Thank you! I just found your blog because I was looking to confirm that I’m not the only one thinking this campaign is stupid. The first time I saw one of these “healthing” ads I was embarrassed, in the way that I would be embarrassed for a friend who is table dancing while drinking Wild Turkey. Now I just get angry. It’s shameless and transparent. I have long been disgusted with Lysol and their green CGI amoeba commercials, and now it’s getting even worse. I agree that hand washing is one of the best ways to stay healthy, but of course Lysol wants us to believe it’s unsafe to touch a soap pump (cue the CGI amoebas). Surely I’m not the only one who realizes that the actual hand washing takes place AFTER touching the pump. Being treated as thought I am stupid does not make me want to purchase their chemicals. I think I’ll stick with my vinegar and soap. I am glad to see that I am not alone.
I thought I responded to this earlier, but I love you so much for “in the way that I would be embarrassed for a friend who is table dancing while drinking Wild Turkey.” Excellent, excellent. Thanks for dropping by!
So my family and I have been sick the entire month. The only thing I have been skatin spraying lately blindly thinking that this “would help ” I finally googled and searched around and what do ya know, it’s been the Lysol this whole time!! I’m so done using their products!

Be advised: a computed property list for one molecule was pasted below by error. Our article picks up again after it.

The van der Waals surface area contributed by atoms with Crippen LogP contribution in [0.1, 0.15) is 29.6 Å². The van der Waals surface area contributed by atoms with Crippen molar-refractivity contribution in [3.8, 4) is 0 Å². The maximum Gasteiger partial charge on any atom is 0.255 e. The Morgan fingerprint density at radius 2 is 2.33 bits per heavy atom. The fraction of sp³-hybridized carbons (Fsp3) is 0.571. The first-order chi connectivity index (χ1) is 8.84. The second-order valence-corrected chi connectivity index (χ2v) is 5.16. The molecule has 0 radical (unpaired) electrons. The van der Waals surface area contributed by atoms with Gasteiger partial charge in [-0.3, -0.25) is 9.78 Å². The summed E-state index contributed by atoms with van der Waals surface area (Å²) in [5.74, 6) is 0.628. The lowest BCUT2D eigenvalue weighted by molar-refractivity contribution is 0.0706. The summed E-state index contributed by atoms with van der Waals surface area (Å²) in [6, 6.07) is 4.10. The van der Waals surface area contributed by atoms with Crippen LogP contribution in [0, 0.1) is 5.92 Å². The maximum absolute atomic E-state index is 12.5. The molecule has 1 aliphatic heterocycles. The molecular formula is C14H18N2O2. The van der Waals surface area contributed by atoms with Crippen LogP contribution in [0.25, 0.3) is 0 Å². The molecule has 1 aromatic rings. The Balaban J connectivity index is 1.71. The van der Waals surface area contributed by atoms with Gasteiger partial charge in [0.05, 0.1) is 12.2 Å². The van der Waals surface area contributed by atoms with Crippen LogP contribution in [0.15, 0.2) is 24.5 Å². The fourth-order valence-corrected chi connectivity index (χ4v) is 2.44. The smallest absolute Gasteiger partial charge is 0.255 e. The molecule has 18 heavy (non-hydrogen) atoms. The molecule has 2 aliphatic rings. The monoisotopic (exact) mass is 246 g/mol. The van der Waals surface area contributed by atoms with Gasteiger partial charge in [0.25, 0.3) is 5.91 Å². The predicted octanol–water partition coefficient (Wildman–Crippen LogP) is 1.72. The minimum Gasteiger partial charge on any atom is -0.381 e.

Yeah, I agree that the unbelievably stupid commercial is embarrassing, misleading, and who’d a thunk it, simply to make the rich guys richer. It’s painfully obvious that they rule and as long as they get one more dollar in their overstuffed wallets it’s worth ruining people’s lives. “Healthing” is not now and should never be allowed to be a word.
I grew up with the original Lysol spray in the house although it was used sparingly. We had always heard (never really had confirmation) it was toxic to cats. I have spent many years of my life trying (inside and outside) to use as few chemicals as possible. I like my germs, I like my dirt, I like my friendly bacteria. After all they make up a good portion of our beings. I read recently that much of our behaviour is due to gut flora. Cool article in Scientific American. Don’t remember which month, though. I regress. Lysol’s ad campaign stinks, I have written to them with my little opinion, but as I am a lowly poor person I don’t count. Hopefully many people will write and complain. After all, it’s our dollars they are looking for, yes?
Oops, sleepy eyes meant to type digress, not regress. Regression isn’t a bad idea in many things though. Didja know our brains are smaller now that we don’t have to think for ourselves or do anything for ourselves? My new anthem will be “In the Year 2525” If you youngsters have never heard it, give it a listen. Scary but true.